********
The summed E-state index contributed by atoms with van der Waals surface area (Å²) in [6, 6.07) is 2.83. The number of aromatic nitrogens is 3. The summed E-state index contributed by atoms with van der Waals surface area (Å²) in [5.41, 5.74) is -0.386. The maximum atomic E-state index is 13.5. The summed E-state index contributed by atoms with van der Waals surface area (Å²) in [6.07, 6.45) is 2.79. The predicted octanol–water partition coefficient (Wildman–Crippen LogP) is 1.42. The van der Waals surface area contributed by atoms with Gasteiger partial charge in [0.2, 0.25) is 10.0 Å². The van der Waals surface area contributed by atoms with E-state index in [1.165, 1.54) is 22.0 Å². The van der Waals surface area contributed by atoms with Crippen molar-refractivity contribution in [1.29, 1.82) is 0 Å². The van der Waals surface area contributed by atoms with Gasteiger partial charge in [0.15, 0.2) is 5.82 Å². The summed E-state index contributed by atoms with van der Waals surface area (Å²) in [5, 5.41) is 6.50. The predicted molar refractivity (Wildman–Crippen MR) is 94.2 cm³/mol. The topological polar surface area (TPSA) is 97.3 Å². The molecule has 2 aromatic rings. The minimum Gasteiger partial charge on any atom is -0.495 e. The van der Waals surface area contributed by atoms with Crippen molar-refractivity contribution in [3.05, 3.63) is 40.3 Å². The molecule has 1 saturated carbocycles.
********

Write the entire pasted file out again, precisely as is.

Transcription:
The summed E-state index contributed by atoms with van der Waals surface area (Å²) in [6, 6.07) is 2.83. The number of aromatic nitrogens is 3. The summed E-state index contributed by atoms with van der Waals surface area (Å²) in [5.41, 5.74) is -0.386. The maximum atomic E-state index is 13.5. The summed E-state index contributed by atoms with van der Waals surface area (Å²) in [6.07, 6.45) is 2.79. The predicted octanol–water partition coefficient (Wildman–Crippen LogP) is 1.42. The van der Waals surface area contributed by atoms with Gasteiger partial charge in [0.2, 0.25) is 10.0 Å². The van der Waals surface area contributed by atoms with E-state index in [1.165, 1.54) is 22.0 Å². The van der Waals surface area contributed by atoms with Crippen molar-refractivity contribution in [1.29, 1.82) is 0 Å². The van der Waals surface area contributed by atoms with Gasteiger partial charge in [0.15, 0.2) is 5.82 Å². The summed E-state index contributed by atoms with van der Waals surface area (Å²) in [5, 5.41) is 6.50. The predicted molar refractivity (Wildman–Crippen MR) is 94.2 cm³/mol. The topological polar surface area (TPSA) is 97.3 Å². The molecule has 2 aromatic rings. The minimum Gasteiger partial charge on any atom is -0.495 e. The van der Waals surface area contributed by atoms with Crippen molar-refractivity contribution in [3.05, 3.63) is 40.3 Å². The molecule has 1 saturated carbocycles.